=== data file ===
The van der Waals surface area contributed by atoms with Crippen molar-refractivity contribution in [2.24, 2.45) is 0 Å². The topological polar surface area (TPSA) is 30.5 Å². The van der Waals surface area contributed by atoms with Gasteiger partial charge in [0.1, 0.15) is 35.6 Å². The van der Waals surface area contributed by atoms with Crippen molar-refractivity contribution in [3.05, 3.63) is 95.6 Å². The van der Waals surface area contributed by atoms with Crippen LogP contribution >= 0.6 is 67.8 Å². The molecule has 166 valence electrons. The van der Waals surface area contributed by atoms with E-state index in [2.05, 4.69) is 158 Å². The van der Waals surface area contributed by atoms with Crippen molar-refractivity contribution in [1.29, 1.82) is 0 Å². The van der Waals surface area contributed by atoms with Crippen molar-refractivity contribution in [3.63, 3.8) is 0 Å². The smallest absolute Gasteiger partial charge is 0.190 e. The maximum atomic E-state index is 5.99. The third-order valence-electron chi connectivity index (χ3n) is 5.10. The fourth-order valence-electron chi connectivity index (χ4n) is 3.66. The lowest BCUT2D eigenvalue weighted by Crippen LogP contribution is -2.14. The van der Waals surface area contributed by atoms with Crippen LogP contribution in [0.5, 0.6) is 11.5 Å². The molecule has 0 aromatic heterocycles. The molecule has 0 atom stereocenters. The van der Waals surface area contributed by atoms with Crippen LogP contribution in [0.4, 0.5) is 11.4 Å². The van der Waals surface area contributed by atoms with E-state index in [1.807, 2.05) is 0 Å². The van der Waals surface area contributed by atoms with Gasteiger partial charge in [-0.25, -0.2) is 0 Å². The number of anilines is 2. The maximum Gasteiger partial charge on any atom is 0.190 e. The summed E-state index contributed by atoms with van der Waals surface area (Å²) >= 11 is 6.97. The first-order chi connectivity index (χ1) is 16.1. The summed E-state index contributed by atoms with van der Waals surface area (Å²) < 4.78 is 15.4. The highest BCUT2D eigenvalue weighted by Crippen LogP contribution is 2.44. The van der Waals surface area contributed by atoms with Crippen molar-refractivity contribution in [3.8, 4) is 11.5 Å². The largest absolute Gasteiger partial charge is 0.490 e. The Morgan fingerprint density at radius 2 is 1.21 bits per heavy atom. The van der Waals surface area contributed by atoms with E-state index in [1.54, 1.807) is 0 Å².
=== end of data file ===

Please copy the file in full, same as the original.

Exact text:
The van der Waals surface area contributed by atoms with Crippen molar-refractivity contribution in [2.24, 2.45) is 0 Å². The topological polar surface area (TPSA) is 30.5 Å². The van der Waals surface area contributed by atoms with Gasteiger partial charge in [0.1, 0.15) is 35.6 Å². The van der Waals surface area contributed by atoms with Crippen molar-refractivity contribution in [3.05, 3.63) is 95.6 Å². The van der Waals surface area contributed by atoms with Crippen LogP contribution >= 0.6 is 67.8 Å². The molecule has 166 valence electrons. The van der Waals surface area contributed by atoms with E-state index in [2.05, 4.69) is 158 Å². The van der Waals surface area contributed by atoms with Crippen molar-refractivity contribution in [1.29, 1.82) is 0 Å². The van der Waals surface area contributed by atoms with Crippen molar-refractivity contribution in [3.63, 3.8) is 0 Å². The smallest absolute Gasteiger partial charge is 0.190 e. The maximum atomic E-state index is 5.99. The third-order valence-electron chi connectivity index (χ3n) is 5.10. The fourth-order valence-electron chi connectivity index (χ4n) is 3.66. The lowest BCUT2D eigenvalue weighted by Crippen LogP contribution is -2.14. The van der Waals surface area contributed by atoms with Crippen LogP contribution in [0.5, 0.6) is 11.5 Å². The molecule has 0 aromatic heterocycles. The molecule has 0 atom stereocenters. The van der Waals surface area contributed by atoms with Crippen LogP contribution in [0.4, 0.5) is 11.4 Å². The van der Waals surface area contributed by atoms with E-state index in [1.807, 2.05) is 0 Å². The van der Waals surface area contributed by atoms with Gasteiger partial charge in [-0.25, -0.2) is 0 Å². The number of anilines is 2. The maximum Gasteiger partial charge on any atom is 0.190 e. The summed E-state index contributed by atoms with van der Waals surface area (Å²) >= 11 is 6.97. The first-order chi connectivity index (χ1) is 16.1. The summed E-state index contributed by atoms with van der Waals surface area (Å²) < 4.78 is 15.4. The highest BCUT2D eigenvalue weighted by Crippen LogP contribution is 2.44. The van der Waals surface area contributed by atoms with Crippen molar-refractivity contribution in [3.8, 4) is 11.5 Å². The largest absolute Gasteiger partial charge is 0.490 e. The Morgan fingerprint density at radius 2 is 1.21 bits per heavy atom. The van der Waals surface area contributed by atoms with E-state index in [1.54, 1.807) is 0 Å².